The funny thing is, Republican politics in Tennessee was already a mess. As regular readers know, it was early last month when Gov. Bill Lee signed the nation’s first statewide restrictions on drag performances, despite a photograph emerging showing the GOP governor — while he was in high school — wearing a wig, a pearl necklace, and a short-skirted cheerleader’s uniform intended for a girl.
About a week later, Lee’s lieutenant governor, Republican Randy McNally, was discovered to be commenting rather frequently on Instagram, responding to shirtless photos of a young gay man.
It was the week after that when another Tennessee Republican, Rep. Andy Ogles, already struggling with allegations that he repeatedly lied about his professional and academic background, was accused of raising money for a “burial garden” for families of stillborn babies, but then failing to actually spend the money.
It was against this backdrop that GOP state lawmakers in Tennessee thought it’d be a good idea to hold expulsion votes against three of their Democratic colleagues, ultimately kicking out two Black legislators who dared to put aside decorum rules to plead with state House Republicans to address gun violence. The move ended up backfiring on the GOP officials who picked the fight.
And while that was true, conditions had not yet reached rock bottom.
Soon after the Politico report ran, the public learned that Republican state Rep. Paul Sherrell was no longer a member of the Tennessee House’s Justice Committee — because he’d called for “hanging on a tree” as a possible method of capital punishment.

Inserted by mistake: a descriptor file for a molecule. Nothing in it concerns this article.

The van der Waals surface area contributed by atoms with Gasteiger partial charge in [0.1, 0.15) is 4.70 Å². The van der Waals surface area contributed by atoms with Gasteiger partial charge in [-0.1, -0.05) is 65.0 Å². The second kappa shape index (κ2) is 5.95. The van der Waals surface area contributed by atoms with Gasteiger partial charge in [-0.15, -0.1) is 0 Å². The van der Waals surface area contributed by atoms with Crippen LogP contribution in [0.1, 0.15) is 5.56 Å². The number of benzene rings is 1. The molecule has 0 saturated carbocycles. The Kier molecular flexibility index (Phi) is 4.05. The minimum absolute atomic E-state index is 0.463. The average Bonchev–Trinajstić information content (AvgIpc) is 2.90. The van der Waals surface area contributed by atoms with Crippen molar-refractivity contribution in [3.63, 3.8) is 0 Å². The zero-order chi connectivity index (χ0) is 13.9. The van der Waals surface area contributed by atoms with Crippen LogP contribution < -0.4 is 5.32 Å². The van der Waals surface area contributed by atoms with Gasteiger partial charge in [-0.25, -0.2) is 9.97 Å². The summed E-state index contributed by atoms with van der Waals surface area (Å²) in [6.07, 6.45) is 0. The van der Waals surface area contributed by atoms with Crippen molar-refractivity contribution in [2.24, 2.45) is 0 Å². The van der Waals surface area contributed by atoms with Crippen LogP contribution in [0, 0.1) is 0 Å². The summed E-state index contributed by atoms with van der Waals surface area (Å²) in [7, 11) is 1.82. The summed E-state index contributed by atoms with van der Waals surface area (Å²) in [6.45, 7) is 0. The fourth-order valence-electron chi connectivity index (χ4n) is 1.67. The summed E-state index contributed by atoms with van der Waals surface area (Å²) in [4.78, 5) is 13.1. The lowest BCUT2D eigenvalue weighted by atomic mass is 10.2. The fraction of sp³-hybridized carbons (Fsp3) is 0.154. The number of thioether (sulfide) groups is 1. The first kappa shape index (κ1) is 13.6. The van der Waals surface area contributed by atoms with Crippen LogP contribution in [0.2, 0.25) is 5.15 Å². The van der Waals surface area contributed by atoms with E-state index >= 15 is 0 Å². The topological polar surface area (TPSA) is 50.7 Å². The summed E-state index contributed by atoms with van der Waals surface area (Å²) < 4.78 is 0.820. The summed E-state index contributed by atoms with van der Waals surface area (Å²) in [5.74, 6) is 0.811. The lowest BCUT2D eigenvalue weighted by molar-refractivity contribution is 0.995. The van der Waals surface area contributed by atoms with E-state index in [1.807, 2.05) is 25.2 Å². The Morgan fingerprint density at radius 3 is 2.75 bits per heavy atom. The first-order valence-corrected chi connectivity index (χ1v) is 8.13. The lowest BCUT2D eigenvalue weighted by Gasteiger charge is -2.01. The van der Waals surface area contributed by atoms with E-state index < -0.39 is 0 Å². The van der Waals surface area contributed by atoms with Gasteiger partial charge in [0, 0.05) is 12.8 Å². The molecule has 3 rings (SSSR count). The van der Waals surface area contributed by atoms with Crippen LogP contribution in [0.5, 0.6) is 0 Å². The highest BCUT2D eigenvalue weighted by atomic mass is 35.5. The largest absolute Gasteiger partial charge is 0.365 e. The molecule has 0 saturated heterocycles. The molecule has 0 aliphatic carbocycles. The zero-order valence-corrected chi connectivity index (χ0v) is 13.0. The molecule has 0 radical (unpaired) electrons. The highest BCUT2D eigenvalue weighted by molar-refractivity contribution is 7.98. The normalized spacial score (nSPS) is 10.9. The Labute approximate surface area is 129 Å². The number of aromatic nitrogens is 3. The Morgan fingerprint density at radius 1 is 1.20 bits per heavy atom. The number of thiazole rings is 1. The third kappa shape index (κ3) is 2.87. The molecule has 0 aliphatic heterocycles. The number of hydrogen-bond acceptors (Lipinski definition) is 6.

Less than a week later, the Associated Press reported:
A state lawmaker in Tennessee resigned suddenly for an ethics violation that became public Thursday, two weeks after he joined fellow Republicans in expelling two Black Democratic legislators for protesting in support of gun control on the state House floor. Rep. Scotty Campbell, vice chair of the House Republican Caucus, violated the Legislature’s workplace discrimination and harassment policy.
Though the ethics panel’s findings did not provide the public with specific details, the AP report added that Campbell’s resignation “came hours after a Nashville TV station confronted him about sexual harassment allegations involving legislative interns.”
“I had consensual, adult conversations with two adults off property," Campbell told WTVF-TV on Thursday, adding: “If I choose to talk to any intern in the future, it will be recorded."
One day after his resignation, as a New York Times report explained, the Republican-led legislature “cut short the year’s legislative session and punted on any measure dealing explicitly with guns, capping a whirlwind three months of lawmaking that underscored the power of the far-right flank of the Republican Party in Tennessee.”
In the process, the GOP majority ignored the pleas of “hundreds of students, parents and teachers” who “marched to the Tennessee State Capitol, day after day, demanding a ban on assault weapons and action on gun control.”
The ignominious end of the legislative session does not, however, necessarily mean that the scrutiny will disappear. Senate Majority Leader Chuck Schumer and several of his Senate Democratic colleagues last week urged the Justice Department to investigate the recent expulsions of two members of the Tennessee Three to determine whether Republicans violated civil rights laws.
Watch this space.